At first, the Japanese were lucky: they confidently won the first round, simply knocking over the brainchild of the United States, crashing into it with a metal hand. It was an old version of the American robot. Everything looked, I must say, spectacular, but then the show began, of little interest to wide circles.In the next round, the more advanced American Eagle Prime tried to "shoot" the Japanese car with balls, but it drove behind the barrels, so the battle quickly escalated into a burdensome positional war.

Then the Japanese for some reason launched a drone with a smoke bomb, after which Kuratas rushed into battle, probably wanting to repeat the success of the first batch. But a team from the United States managed to bring down old cars, partially blocking his path (in reality, everything looked much less certain than it seems in the text version). The MegaBot Mk.III fired a couple of shots at its enemy, and then disabled it with confident, but not very fast, metal hand strikes. This concludes the round for Kuratas.

The last, third, battle turned out to be even less successful for the Japanese. A team from the United States equipped their brainchild with a giant saw. Eagle Prime trapped the unfortunate Japanese robot and literally shredded it with this weapon. At the same time, the presenter began to rush ostentatiously, demanding that the show be stopped. As a result, the USA team won.

The saw looked really scary, but the dynamics were gone. Towards the end, the cars looked like professional heavyweight wrestlers grappling with each other. This is clearly not what the American community, who loves bright shows, expected. Strictly speaking, there was no heat of passion in all the fights at all. The cut that we were shown lasts a little less than half an hour. In reality, it took only a day to recover one robot after a round. So it makes no sense to broadcast all this live.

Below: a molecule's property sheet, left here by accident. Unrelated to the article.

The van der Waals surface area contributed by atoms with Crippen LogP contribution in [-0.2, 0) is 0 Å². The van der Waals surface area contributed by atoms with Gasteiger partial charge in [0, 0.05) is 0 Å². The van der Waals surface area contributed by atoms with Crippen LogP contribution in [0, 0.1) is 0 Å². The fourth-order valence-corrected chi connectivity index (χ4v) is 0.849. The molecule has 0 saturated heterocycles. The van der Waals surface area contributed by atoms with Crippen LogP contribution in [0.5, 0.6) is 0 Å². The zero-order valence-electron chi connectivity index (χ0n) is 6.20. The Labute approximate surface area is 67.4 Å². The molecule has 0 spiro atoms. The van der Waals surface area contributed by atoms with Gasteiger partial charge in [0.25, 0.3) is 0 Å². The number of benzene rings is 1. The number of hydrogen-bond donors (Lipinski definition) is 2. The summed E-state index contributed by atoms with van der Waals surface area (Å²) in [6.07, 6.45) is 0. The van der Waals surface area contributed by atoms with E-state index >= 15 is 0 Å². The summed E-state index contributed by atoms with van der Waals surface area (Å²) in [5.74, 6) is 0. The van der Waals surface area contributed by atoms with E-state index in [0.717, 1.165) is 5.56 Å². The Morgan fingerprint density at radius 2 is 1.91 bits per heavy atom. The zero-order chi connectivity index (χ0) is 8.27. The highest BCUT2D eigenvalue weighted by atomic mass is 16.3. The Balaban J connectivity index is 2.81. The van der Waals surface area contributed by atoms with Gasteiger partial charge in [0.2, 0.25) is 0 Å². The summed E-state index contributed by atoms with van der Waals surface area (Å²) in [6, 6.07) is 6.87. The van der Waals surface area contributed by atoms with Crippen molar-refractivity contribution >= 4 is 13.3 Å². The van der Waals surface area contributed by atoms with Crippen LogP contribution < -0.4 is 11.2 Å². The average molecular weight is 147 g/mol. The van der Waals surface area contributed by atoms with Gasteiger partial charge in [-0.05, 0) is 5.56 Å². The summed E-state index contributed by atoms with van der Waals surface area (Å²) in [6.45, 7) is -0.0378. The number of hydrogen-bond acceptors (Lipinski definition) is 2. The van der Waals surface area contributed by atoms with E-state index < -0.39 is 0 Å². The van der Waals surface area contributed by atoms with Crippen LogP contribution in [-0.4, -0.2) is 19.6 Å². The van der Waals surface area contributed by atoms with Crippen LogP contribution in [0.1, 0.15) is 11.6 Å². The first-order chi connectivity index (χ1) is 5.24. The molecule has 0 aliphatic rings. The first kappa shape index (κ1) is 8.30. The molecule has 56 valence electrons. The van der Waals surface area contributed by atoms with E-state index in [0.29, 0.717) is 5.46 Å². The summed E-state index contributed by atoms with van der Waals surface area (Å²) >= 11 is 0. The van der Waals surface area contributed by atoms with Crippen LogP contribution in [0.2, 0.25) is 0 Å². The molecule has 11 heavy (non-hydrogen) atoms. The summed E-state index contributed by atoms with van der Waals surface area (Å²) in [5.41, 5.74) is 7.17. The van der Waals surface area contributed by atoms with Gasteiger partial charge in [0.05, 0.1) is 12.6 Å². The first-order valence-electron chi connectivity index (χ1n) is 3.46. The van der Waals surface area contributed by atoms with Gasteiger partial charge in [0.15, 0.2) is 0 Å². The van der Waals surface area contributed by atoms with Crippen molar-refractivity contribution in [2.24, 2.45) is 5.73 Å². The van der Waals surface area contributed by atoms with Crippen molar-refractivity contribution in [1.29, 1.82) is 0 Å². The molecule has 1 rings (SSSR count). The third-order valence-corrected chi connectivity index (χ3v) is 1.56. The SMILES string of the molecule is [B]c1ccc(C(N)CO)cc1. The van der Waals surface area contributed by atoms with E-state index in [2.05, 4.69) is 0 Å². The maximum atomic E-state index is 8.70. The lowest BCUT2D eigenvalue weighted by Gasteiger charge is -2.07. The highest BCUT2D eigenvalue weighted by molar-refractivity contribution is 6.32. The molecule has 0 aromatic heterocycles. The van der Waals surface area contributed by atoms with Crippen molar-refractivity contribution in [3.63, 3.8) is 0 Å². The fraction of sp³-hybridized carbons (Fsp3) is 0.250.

After watching, one of the viewers wrote that the Japanese Kuratas was originally destined for the role of a victim. Still, he looked much more modest. Well, maybe it is. We still do not know all the details of the fight, so there is no point in talking seriously about the teams' potential.


A future without a future

The battles of futuristic controlled robots can be useful in the context of the development of robotics technologies, but they are unlikely to be an interesting pastime for ordinary people. The presence of a pilot inside such a machine sharply limits the "room for maneuver": in order for people to survive, battles must take place at a very leisurely pace. Do not forget that the robot can catch fire from a sharp blow or fall. In the course of the fight, the pilots will have to think not so much about the victory as about how not to harm the opponent too much. In such conditions, talking about the spirit of competition is simply inappropriate.

Another nuance is the high complexity and high cost of such complexes. Not every team, even very talented engineers, who have even very solid sponsors, will pull the development of something like that.

In this sense, fights similar to those that we saw in the show "Battles of robots" look much more promising. Small remote-controlled robots that could use a wide variety of weapons took part there. There were both teams of professionals and amateurs who simply had nothing to occupy themselves with at their leisure.